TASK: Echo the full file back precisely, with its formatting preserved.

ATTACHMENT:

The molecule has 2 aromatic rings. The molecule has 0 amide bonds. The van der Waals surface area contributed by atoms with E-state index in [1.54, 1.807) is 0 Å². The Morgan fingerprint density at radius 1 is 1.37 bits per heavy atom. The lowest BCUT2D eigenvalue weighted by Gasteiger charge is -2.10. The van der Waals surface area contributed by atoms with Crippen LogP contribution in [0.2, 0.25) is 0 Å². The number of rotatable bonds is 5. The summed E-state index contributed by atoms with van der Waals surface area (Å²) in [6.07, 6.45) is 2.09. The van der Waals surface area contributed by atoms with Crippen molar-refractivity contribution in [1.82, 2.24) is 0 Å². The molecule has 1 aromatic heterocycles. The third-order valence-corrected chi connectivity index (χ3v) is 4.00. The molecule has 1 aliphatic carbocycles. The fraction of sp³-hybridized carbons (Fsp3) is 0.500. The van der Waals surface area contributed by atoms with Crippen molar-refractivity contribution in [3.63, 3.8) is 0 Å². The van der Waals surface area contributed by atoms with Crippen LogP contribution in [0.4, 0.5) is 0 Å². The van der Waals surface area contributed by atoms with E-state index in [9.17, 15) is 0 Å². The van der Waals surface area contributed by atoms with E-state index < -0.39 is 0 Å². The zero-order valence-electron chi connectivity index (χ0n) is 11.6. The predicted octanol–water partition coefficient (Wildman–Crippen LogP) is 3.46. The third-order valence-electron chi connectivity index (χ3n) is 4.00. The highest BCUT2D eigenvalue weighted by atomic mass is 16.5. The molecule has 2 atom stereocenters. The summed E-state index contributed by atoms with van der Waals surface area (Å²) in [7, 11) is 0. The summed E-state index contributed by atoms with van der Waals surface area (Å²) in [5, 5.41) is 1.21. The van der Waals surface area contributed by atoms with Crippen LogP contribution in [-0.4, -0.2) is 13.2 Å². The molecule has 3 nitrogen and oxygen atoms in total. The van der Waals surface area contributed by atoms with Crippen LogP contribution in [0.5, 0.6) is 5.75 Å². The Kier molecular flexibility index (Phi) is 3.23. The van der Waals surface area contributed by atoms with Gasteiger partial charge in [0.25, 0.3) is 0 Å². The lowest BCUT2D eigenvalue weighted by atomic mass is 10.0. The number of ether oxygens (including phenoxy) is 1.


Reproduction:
The molecule has 2 aromatic rings. The molecule has 0 amide bonds. The van der Waals surface area contributed by atoms with E-state index in [1.54, 1.807) is 0 Å². The Morgan fingerprint density at radius 1 is 1.37 bits per heavy atom. The lowest BCUT2D eigenvalue weighted by Gasteiger charge is -2.10. The van der Waals surface area contributed by atoms with Crippen LogP contribution in [0.2, 0.25) is 0 Å². The number of rotatable bonds is 5. The summed E-state index contributed by atoms with van der Waals surface area (Å²) in [6.07, 6.45) is 2.09. The van der Waals surface area contributed by atoms with Crippen molar-refractivity contribution in [1.82, 2.24) is 0 Å². The molecule has 1 aromatic heterocycles. The third-order valence-corrected chi connectivity index (χ3v) is 4.00. The molecule has 1 aliphatic carbocycles. The fraction of sp³-hybridized carbons (Fsp3) is 0.500. The van der Waals surface area contributed by atoms with Crippen molar-refractivity contribution in [3.63, 3.8) is 0 Å². The van der Waals surface area contributed by atoms with Crippen LogP contribution in [0.4, 0.5) is 0 Å². The van der Waals surface area contributed by atoms with E-state index in [9.17, 15) is 0 Å². The van der Waals surface area contributed by atoms with E-state index < -0.39 is 0 Å². The zero-order valence-electron chi connectivity index (χ0n) is 11.6. The predicted octanol–water partition coefficient (Wildman–Crippen LogP) is 3.46. The third-order valence-electron chi connectivity index (χ3n) is 4.00. The highest BCUT2D eigenvalue weighted by atomic mass is 16.5. The molecule has 2 atom stereocenters. The summed E-state index contributed by atoms with van der Waals surface area (Å²) in [7, 11) is 0. The summed E-state index contributed by atoms with van der Waals surface area (Å²) in [5, 5.41) is 1.21. The van der Waals surface area contributed by atoms with Crippen LogP contribution in [-0.4, -0.2) is 13.2 Å². The molecule has 3 nitrogen and oxygen atoms in total. The van der Waals surface area contributed by atoms with Crippen LogP contribution in [0.5, 0.6) is 5.75 Å². The Kier molecular flexibility index (Phi) is 3.23. The van der Waals surface area contributed by atoms with Gasteiger partial charge in [0.25, 0.3) is 0 Å². The lowest BCUT2D eigenvalue weighted by atomic mass is 10.0. The number of ether oxygens (including phenoxy) is 1.